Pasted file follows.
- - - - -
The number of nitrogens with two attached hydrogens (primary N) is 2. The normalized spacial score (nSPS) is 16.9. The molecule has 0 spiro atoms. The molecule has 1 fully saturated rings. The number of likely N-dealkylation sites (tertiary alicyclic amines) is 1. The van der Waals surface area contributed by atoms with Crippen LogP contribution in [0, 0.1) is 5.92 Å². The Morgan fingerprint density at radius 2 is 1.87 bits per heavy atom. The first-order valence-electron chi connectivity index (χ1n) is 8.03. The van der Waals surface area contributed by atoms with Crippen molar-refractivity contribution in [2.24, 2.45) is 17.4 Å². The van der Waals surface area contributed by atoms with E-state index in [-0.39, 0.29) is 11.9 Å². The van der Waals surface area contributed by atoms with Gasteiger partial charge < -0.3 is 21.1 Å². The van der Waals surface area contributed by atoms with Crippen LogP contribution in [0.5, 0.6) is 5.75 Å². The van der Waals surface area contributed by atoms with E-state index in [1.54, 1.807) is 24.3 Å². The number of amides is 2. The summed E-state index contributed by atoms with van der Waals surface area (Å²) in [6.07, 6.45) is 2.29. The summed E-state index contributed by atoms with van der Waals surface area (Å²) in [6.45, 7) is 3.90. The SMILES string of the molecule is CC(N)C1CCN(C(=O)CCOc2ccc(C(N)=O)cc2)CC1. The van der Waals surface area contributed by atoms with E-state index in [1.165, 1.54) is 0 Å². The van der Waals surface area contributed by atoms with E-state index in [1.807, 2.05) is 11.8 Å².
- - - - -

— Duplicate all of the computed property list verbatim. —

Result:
The number of nitrogens with two attached hydrogens (primary N) is 2. The normalized spacial score (nSPS) is 16.9. The molecule has 0 spiro atoms. The molecule has 1 fully saturated rings. The number of likely N-dealkylation sites (tertiary alicyclic amines) is 1. The van der Waals surface area contributed by atoms with Crippen LogP contribution in [0, 0.1) is 5.92 Å². The Morgan fingerprint density at radius 2 is 1.87 bits per heavy atom. The first-order valence-electron chi connectivity index (χ1n) is 8.03. The van der Waals surface area contributed by atoms with Crippen molar-refractivity contribution in [2.24, 2.45) is 17.4 Å². The van der Waals surface area contributed by atoms with E-state index in [-0.39, 0.29) is 11.9 Å². The van der Waals surface area contributed by atoms with Gasteiger partial charge < -0.3 is 21.1 Å². The van der Waals surface area contributed by atoms with Crippen LogP contribution in [0.5, 0.6) is 5.75 Å². The van der Waals surface area contributed by atoms with E-state index in [1.54, 1.807) is 24.3 Å². The number of amides is 2. The summed E-state index contributed by atoms with van der Waals surface area (Å²) in [6.07, 6.45) is 2.29. The summed E-state index contributed by atoms with van der Waals surface area (Å²) in [6.45, 7) is 3.90. The SMILES string of the molecule is CC(N)C1CCN(C(=O)CCOc2ccc(C(N)=O)cc2)CC1. The van der Waals surface area contributed by atoms with E-state index in [1.165, 1.54) is 0 Å². The van der Waals surface area contributed by atoms with E-state index in [1.807, 2.05) is 11.8 Å².